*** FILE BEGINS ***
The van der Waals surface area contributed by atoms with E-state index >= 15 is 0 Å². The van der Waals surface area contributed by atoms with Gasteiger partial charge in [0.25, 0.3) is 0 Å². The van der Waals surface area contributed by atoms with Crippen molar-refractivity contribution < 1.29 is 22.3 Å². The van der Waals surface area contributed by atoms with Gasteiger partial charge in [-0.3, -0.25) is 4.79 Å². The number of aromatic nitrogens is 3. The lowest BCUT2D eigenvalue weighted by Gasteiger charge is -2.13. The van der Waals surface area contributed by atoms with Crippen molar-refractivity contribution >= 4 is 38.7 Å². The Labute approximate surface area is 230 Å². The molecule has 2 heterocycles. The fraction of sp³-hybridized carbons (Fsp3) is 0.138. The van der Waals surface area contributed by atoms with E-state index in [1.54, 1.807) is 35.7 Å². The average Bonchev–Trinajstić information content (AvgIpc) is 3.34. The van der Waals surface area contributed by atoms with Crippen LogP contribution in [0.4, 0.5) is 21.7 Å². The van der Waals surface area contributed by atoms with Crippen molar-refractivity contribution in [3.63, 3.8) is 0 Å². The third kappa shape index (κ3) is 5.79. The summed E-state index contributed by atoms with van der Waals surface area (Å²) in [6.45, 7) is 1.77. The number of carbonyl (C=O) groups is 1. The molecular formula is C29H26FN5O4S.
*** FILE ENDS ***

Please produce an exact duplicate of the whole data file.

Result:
The van der Waals surface area contributed by atoms with E-state index >= 15 is 0 Å². The van der Waals surface area contributed by atoms with Gasteiger partial charge in [0.25, 0.3) is 0 Å². The van der Waals surface area contributed by atoms with Crippen molar-refractivity contribution < 1.29 is 22.3 Å². The van der Waals surface area contributed by atoms with Gasteiger partial charge in [-0.3, -0.25) is 4.79 Å². The number of aromatic nitrogens is 3. The lowest BCUT2D eigenvalue weighted by Gasteiger charge is -2.13. The van der Waals surface area contributed by atoms with Crippen molar-refractivity contribution >= 4 is 38.7 Å². The Labute approximate surface area is 230 Å². The molecule has 2 heterocycles. The fraction of sp³-hybridized carbons (Fsp3) is 0.138. The van der Waals surface area contributed by atoms with E-state index in [1.54, 1.807) is 35.7 Å². The average Bonchev–Trinajstić information content (AvgIpc) is 3.34. The van der Waals surface area contributed by atoms with Crippen LogP contribution in [0.4, 0.5) is 21.7 Å². The van der Waals surface area contributed by atoms with Crippen molar-refractivity contribution in [3.63, 3.8) is 0 Å². The third kappa shape index (κ3) is 5.79. The summed E-state index contributed by atoms with van der Waals surface area (Å²) in [6.45, 7) is 1.77. The number of carbonyl (C=O) groups is 1. The molecular formula is C29H26FN5O4S.